Enterprise Class Plans

Orlop Plan:



Lower or Berth Deck Plan:



Upper or Gundeck Plan:



Quarterdeck and Forecastle Plans:



Inboard Profile and Plan:



Sheer Plan and Lines:



The Navy Board model of HMS Enterprise. HMS Syren was identical, apart from her figurehead and decorations. Starboard Bow view:



Port Quarter view:



A more modern model of HMS Enterprise:



From 1765, the British had imposed a series of taxes on their American colonies, intended to help pay the massive debts run up during the Seven Years War, fought between 1756 and 1763; a war which had started in North America. These had not been popular with the colonists and their political leaders and had resulted in intense political debate, protests and riots. The increasingly heavy-handed methods used by the British to impose their will on the colonies had led to the trouble escalating into an armed rebellion, which had started in 1775 when the part-time soldiers of the Colonial Militias had taken up arms and had defeated the regular troops of the British Army, brought in to assist local Governors in enforcing the new tax regimes, in skirmishes at Lexington and Concord. In response to the escalating violence in North America, HMS Syren was taken into the Chatham Royal Dockyard on the 16th August 1775 to be fitted for sea. The ship was commissioned under Captain Tobias Furneaux and completed fitting for sea on the 5th October at a cost of 2,093.9s.11d.

Captain Tobias Furneaux was a distinguished and famous explorer at the time he took command of HMS Syren. Before being Posted, or promoted to Captain, he had served as Master and Commander in the purchased ex-collier barque HMS Adventure during Captain James Cook's second voyage of exploration in the Pacific Ocean. During that voyage, which lasted three years, the then Commander Furneaux produced the first charts of which is now Tasmania as well as what is now the Micronesian nation of the Tuamoto Islands, which when they were visited by Captain Cook on his Third Voyage were named the Furneaux Group in his honour. During a previous voyage to the Pacific Ocean, in which he had served as Second Lieutenant in HMS Dolphin (24) between 1766 and 1768, he had been the first Briton to set foot on Tahiti.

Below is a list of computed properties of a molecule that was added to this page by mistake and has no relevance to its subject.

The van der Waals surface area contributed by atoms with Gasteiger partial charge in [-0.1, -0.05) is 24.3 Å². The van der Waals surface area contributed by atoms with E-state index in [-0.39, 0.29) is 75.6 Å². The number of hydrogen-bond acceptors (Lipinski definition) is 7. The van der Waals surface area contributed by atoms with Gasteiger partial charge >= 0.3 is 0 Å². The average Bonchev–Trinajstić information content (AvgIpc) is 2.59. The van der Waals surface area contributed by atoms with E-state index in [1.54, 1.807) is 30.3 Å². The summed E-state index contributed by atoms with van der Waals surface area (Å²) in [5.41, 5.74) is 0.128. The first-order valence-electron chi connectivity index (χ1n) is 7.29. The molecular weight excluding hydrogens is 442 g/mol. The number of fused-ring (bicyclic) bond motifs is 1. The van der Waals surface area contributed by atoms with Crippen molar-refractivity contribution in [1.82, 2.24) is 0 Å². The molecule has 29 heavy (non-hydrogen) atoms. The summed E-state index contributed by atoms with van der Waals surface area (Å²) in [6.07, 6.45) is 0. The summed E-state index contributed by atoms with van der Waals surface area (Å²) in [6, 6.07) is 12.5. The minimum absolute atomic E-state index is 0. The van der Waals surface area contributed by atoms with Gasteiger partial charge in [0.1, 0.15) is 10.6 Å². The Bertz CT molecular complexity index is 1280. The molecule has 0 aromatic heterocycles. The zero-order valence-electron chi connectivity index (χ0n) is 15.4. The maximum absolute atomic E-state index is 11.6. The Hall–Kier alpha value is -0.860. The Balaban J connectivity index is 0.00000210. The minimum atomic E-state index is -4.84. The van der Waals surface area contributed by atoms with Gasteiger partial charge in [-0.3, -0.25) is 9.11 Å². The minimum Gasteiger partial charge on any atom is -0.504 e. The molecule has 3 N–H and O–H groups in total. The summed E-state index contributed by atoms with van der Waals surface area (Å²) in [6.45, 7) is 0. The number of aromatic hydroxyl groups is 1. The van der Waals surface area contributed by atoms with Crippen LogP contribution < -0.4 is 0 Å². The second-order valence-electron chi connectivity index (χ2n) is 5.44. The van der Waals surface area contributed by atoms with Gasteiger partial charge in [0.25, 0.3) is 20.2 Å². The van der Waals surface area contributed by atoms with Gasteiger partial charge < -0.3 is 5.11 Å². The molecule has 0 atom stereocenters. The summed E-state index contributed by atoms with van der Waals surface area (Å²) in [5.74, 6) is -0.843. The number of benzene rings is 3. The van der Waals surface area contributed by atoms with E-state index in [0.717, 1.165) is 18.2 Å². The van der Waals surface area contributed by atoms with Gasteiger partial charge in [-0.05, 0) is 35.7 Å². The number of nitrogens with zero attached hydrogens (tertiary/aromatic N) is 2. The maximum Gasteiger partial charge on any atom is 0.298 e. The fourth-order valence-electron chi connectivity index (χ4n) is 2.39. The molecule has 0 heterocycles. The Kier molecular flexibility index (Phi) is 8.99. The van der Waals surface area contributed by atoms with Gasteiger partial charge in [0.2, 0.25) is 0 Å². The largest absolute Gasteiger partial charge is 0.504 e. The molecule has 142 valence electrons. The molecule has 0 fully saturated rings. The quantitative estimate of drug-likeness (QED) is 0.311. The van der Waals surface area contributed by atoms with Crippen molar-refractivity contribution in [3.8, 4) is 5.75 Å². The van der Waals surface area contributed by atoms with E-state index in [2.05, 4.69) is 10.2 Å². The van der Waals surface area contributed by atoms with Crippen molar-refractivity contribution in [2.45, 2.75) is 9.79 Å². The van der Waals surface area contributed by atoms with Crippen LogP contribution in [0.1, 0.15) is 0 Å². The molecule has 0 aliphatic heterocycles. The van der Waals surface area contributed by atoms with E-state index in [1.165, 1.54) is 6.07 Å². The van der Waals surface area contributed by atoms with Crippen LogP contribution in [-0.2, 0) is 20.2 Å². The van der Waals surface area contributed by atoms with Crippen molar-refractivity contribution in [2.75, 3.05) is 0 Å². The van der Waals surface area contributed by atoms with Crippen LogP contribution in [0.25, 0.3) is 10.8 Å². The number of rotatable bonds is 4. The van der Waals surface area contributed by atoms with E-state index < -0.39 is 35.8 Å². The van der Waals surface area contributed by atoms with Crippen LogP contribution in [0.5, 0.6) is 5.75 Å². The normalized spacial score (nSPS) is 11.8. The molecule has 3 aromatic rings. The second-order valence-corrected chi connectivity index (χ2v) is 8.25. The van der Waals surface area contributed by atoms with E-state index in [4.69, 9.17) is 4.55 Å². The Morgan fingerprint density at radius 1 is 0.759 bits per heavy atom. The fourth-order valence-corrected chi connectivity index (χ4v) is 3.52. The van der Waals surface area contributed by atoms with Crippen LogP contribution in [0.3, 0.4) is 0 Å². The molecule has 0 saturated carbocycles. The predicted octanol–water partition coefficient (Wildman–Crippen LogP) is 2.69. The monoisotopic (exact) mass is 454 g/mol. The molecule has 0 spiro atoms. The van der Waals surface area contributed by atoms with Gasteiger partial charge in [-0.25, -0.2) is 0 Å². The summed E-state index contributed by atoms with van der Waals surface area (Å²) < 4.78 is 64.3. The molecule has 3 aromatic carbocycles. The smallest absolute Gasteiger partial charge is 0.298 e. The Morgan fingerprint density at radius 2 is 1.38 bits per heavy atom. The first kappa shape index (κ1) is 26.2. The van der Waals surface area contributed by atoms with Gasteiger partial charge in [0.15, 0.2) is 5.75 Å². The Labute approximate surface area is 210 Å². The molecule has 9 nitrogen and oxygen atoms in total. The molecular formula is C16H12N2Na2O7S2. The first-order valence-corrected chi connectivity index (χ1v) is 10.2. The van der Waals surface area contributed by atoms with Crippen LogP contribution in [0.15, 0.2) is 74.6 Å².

On completion, HMS Syren was a ship of 595 tons, she was 120ft 10in long on her gundeck, 99ft 7in long at the keel and 33ft 9in wide across her beams. The ship was armed with 24 x 9pdr long guns on her gundeck with 4 x 3pdr long guns on her quarterdeck. In addition to her main guns, the ship also carried a dozen half-pounder swivel guns fitted to her quarterdeck and forecastle handrails and in her fighting tops. The ship was manned by a crew of 200 officers, seamen, boys and Marines.

The work on HMS Syren was completed on the 5th October 1775 and once manning and storing the ship was completed, she sailed to join the growing maelstrom in North America on the 9th November.

By the time the ship reached Boston in December 1775, all hell had broken loose, from the point of view of the British at least. Boston was under seige by the newly-formed Continental Army under General George Washington and could only be supplied by sea. The American rebels had taken guns from the newly-captured Fort Ticonderoga and had placed them on the high ground overooking the city, subjecting the defenders to a constant bombardment. Although the British had managed to capture one of the hills and the guns on it in the Battle of Bunker Hill the previous June, the victory had come at such a high cost that the success was not to be repeated.